Everything about a baby, right from birth, is designed for the baby to be physically on their adult. I mean everything. Their reflexes, their brain, even how their bodies regulate their own body temperature, heart beat and breathing rate. They are little primates and they are supposed to be portable and close by at all times.
A lot of the problems I see with parents who are struggling with their babies stems from the fact that parents are often trying to separate the baby from themselves, and the baby knows it. Oh boy, do they know it. Anyone who has tried to put down a sleeping baby only to have baby’s eyes fly open again, you know that they know.
Babies aren't stupid. They know that they can't survive on their own. They know that they need a trustworthy adult to care for them. Their parent is their safe place - on a parent’s chest there is food, warmth, security, comfort. They can relax and sleep there and they know that they will be taken care of and protected. A baby who is skin to skin can even populate their own good bacteria inside their bodies, collecting little smears of good bacteria from their parent’s skin.
Right now, my daughter is five months old. She has two older sisters who are in kindergarten full time. At school, kids trade sickness like baseball cards. Her sisters also love her – very physically, in-her-face-smothering-hugs love her. They never run out of kisses for their baby. They cough directly on the baby. They pick their noses and then touch the babies face. It’s just what happens. So it was only a matter of time before they shared their most recent viral buddy that they got from school. Enter to this household, ‘The Big Cold’.
So today, baby Thalia has a fever and is plain old miserable. She just wants to be close to me. Specifically, she wants to be physically touching me. She knows that I will take care of her and I am her safe place. In my arms, she can doze and nurse and doze and nurse and doze and nurse, exactly like she should be doing when she is sick. She doesn't have much appetite but I can ensure that she is getting a little bit to eat if I keep her on me. I can monitor her temperature on me - if she starts feeling really hot, I know something is up. If she remains feeling just slightly hot, I know she still has the same low-grade fever. I can feel if her temp rises or if her fever subsides. When she wakes up to cough I am still there for her, reassuring her that it’s going of be fine and she will be cared for. She can have a little sip of milk to soothe her gunky cough and go back to sleep.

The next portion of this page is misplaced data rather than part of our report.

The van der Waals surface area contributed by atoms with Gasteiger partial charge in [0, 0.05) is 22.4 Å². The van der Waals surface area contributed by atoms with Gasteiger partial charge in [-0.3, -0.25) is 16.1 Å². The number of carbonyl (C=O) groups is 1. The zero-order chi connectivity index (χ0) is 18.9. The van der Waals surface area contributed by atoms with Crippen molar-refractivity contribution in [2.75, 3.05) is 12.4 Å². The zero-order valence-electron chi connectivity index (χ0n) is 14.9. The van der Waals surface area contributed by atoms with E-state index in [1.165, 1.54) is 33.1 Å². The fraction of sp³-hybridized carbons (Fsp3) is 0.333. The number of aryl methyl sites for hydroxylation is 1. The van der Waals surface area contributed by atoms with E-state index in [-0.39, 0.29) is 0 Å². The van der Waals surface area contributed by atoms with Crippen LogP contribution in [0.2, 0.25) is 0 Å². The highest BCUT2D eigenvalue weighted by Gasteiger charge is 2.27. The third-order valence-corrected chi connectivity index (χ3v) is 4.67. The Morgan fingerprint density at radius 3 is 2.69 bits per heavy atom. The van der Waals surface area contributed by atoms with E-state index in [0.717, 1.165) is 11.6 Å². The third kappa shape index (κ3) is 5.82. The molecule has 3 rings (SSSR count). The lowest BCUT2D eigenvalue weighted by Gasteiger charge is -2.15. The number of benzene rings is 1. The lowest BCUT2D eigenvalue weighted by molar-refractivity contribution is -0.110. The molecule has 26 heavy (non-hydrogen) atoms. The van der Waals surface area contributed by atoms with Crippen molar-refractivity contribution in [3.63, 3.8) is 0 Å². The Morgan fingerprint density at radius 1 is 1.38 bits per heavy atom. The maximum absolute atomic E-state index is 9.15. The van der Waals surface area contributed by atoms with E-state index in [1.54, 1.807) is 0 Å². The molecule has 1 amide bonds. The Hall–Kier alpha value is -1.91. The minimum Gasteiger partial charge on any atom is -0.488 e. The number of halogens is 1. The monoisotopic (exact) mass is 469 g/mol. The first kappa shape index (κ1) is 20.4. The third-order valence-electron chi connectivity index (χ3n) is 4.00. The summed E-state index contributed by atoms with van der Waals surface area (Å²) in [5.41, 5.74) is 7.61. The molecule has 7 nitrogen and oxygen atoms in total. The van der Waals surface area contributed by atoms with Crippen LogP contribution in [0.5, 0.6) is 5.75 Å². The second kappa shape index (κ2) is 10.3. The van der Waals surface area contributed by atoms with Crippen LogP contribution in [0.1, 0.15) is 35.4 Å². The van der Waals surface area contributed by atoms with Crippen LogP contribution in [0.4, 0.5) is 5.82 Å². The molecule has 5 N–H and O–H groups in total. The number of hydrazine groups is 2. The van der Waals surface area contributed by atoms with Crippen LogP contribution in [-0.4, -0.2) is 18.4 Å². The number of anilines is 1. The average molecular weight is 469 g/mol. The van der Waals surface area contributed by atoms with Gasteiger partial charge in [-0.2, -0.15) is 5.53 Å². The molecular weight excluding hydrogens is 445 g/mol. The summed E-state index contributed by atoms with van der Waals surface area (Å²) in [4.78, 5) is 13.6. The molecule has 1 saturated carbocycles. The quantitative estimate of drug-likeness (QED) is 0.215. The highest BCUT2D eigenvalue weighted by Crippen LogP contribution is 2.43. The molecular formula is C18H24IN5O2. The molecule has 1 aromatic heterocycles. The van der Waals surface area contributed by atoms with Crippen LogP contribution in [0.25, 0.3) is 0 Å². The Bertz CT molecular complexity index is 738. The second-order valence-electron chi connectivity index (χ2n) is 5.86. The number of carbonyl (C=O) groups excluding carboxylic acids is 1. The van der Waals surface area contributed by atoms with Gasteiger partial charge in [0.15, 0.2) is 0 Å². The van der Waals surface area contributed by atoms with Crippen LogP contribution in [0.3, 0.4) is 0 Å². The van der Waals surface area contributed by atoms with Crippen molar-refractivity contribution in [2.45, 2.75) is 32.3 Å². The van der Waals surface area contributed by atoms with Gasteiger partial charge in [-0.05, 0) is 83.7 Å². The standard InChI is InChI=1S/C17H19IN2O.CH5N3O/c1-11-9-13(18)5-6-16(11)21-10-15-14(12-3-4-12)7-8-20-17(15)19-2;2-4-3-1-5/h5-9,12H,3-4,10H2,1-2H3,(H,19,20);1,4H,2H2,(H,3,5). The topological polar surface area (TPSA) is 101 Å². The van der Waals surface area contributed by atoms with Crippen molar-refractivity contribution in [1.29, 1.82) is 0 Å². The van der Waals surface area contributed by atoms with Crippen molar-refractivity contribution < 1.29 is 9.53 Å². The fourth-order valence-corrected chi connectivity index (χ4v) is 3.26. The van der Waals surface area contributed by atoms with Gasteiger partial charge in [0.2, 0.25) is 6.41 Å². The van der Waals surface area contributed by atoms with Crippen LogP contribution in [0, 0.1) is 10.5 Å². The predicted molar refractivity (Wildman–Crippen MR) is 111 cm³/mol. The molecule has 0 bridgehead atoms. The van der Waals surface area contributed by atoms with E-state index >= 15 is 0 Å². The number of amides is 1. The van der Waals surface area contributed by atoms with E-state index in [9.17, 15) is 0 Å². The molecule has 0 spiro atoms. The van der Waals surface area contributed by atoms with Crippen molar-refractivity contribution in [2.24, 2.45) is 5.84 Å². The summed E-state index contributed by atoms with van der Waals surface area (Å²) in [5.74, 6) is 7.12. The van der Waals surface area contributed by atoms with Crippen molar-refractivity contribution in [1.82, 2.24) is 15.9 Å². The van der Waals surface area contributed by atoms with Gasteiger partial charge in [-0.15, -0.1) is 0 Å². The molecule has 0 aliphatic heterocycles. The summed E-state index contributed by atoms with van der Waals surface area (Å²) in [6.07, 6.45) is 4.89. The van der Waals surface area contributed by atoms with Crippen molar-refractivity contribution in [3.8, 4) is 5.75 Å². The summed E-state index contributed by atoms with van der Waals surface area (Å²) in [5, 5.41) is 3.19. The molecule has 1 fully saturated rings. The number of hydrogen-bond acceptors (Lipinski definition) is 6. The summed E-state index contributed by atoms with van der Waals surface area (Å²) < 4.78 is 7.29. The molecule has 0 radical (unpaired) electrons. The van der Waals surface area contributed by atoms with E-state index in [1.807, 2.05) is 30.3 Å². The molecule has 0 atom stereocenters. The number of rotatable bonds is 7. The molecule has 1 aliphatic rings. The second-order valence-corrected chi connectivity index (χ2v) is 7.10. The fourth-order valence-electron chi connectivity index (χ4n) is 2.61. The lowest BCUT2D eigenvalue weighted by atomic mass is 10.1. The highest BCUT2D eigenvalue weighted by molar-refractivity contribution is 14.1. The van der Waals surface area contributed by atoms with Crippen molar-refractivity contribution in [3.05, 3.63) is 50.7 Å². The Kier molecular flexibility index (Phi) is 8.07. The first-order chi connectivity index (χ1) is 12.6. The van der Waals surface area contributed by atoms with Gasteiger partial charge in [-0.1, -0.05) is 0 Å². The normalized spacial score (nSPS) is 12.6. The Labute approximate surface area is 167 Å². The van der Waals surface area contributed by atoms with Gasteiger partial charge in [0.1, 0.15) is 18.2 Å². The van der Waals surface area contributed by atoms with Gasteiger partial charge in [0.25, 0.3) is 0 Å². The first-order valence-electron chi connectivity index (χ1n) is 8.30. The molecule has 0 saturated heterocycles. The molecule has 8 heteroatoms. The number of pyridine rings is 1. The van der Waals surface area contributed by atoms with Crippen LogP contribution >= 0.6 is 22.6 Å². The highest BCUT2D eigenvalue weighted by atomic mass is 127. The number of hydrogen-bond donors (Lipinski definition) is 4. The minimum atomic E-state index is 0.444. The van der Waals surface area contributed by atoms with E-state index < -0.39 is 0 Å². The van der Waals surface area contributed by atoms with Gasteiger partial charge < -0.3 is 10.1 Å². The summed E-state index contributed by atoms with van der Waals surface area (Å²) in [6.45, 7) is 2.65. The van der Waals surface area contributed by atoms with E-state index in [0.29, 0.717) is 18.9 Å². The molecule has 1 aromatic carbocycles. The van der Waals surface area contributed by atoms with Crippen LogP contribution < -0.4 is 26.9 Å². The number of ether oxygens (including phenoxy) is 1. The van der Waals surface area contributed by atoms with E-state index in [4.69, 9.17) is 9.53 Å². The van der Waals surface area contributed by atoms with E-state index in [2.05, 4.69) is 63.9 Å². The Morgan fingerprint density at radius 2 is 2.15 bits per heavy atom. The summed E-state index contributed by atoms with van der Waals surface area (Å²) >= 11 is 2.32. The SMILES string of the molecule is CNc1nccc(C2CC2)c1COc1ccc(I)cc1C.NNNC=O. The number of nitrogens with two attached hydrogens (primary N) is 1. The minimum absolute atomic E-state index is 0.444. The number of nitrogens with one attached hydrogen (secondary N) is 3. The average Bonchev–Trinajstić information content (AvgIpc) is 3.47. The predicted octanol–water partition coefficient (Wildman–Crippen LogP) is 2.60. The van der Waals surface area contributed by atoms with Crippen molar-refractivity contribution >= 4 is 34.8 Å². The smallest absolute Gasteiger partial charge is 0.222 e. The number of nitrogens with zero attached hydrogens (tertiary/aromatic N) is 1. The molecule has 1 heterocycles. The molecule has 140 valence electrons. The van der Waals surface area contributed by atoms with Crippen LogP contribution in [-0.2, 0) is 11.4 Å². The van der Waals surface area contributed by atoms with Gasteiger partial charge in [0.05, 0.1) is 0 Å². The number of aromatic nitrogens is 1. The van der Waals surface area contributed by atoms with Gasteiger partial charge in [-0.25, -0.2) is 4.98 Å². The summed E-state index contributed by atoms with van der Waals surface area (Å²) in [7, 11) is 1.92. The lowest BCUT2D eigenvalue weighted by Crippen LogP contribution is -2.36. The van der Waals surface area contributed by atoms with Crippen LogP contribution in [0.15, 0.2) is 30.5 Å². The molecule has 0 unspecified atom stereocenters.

All of this means that she is calmer. Much calmer than if I was repeatedly trying to lay her down somewhere away from me instead. If I took her to bed and laid her down, she would wake up and cry when she couldn't find me. How is that going to make her feel better? Make her feel safe?
So, today may be a bit of a write-off. We are hanging out together. There's nothing I really need to get done right now thankfully, so I can afford the time to just sit and get some work done on the computer or watch TV and have a slow day. And I’m not going to try to put her down anywhere, because part of caring for her is helping her feel comfortable and keeping her close by today. And there’s so many good reasons for me to hold her today, and every day.
- Kyla, Doula at Sisterhood Wellness Collective